Congress Gives Final Approval to Make Lynching a Hate Crime
WASHINGTON — The Senate unanimously approved a bill that would make lynching a federal hate crime, explicitly criminalizing a heinous act that has become a symbol of the nation’s history of racial violence.
It was a remarkable moment after more than a century of failed attempts. The historic bill carries the name of Emmett Till, the 14-year-old Black boy tortured and murdered in Mississippi in 1955. Under the measure, the crime is punishable by up to 30 years in prison.
“Hallelujah — it is long overdue,” said Senator Chuck Schumer of New York, the majority leader, who oversaw the legislation’s passage in a sparsely filled chamber Monday evening. He added, “That it took so long is a stain, a bitter stain on America.”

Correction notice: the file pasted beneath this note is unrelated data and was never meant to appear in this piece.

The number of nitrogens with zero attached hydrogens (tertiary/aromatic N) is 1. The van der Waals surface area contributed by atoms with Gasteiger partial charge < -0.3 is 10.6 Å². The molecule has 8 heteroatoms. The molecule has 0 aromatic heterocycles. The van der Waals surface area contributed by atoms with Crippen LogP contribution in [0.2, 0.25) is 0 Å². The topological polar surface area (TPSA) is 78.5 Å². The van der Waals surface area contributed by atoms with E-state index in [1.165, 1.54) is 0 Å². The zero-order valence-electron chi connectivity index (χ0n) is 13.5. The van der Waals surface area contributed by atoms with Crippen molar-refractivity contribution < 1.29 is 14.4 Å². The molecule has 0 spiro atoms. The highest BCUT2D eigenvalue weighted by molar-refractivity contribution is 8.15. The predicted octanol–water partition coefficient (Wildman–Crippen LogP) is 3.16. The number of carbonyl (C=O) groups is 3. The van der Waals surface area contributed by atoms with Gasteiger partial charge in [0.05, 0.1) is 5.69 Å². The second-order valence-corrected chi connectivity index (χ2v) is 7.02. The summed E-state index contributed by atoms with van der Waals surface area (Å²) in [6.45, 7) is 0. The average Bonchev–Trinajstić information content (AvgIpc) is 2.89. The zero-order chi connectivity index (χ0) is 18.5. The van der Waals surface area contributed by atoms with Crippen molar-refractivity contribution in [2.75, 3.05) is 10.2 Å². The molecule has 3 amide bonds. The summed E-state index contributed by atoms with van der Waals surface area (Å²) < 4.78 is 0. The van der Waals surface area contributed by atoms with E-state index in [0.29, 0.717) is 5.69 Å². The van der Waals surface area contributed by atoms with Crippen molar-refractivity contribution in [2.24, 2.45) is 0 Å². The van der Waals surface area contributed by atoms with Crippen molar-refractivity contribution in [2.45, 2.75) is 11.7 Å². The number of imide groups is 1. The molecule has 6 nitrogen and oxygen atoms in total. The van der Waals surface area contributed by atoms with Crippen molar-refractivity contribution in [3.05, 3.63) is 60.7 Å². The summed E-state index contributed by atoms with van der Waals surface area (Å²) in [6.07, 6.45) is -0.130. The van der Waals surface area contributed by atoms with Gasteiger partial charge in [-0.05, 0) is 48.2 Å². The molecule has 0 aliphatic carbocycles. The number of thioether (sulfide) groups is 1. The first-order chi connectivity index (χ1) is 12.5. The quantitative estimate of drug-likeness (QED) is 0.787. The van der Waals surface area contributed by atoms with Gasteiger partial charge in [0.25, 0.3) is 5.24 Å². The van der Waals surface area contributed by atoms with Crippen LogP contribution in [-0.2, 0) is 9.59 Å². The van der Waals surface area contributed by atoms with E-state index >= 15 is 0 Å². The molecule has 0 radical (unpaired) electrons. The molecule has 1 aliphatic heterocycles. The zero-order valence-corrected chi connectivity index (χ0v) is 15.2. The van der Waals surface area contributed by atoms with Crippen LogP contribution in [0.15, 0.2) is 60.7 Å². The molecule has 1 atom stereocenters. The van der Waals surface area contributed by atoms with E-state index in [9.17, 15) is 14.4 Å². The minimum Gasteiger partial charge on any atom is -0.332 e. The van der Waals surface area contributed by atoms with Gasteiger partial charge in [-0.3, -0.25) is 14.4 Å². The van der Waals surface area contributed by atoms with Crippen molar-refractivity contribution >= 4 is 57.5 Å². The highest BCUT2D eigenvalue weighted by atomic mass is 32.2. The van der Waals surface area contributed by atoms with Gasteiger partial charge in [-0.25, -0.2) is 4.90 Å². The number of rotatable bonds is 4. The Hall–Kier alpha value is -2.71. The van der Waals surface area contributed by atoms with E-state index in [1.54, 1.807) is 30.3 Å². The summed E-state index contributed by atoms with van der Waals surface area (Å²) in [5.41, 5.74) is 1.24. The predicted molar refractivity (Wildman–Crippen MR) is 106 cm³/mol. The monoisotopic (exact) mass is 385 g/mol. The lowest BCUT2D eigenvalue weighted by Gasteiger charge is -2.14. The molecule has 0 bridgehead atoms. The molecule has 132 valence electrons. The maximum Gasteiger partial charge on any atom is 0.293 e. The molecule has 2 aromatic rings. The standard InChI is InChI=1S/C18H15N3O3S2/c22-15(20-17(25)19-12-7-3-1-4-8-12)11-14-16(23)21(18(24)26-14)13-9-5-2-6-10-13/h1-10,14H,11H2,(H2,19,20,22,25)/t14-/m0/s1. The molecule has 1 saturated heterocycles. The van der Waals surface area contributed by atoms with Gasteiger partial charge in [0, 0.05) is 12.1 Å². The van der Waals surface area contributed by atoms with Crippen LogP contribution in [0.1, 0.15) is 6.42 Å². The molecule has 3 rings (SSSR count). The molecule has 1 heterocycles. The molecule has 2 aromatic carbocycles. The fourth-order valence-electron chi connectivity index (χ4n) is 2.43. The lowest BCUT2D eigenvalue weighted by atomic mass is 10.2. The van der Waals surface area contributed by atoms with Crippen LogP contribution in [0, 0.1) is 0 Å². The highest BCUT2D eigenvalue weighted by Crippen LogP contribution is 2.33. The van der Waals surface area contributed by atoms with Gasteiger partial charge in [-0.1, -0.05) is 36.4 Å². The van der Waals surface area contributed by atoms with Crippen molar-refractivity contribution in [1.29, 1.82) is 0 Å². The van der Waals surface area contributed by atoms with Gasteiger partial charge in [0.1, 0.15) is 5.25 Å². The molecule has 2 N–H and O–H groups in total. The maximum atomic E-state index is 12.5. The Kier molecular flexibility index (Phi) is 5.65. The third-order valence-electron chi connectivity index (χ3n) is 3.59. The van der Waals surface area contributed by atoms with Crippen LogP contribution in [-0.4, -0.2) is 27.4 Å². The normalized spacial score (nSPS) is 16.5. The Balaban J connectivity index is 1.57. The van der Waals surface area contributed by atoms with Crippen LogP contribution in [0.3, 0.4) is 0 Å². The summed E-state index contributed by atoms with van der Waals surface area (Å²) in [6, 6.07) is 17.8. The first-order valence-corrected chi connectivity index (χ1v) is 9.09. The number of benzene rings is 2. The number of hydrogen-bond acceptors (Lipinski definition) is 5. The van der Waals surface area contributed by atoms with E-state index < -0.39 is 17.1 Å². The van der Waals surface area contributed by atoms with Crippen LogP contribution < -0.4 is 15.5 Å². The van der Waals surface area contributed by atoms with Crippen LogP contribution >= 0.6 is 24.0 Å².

Without any senators showing up to object, the bill cleared the Senate without a formal vote. The measure now heads to President Biden’s desk for his signature, having passed the House in late February with only three lawmakers opposed.
“This is the year, now is the time, that we do the right thing,” said Senator Tim Scott, Republican of South Carolina and a longtime champion of the legislation, in an impassioned speech on the Senate floor on Thursday. “Not for Republicans or Democrats, but for Americans who’ve watched, with bewildered eyes and confused hearts, their government fall short on issues of importance to them again and again and again. Let this year be the year we put politics to the side and we get it done.”
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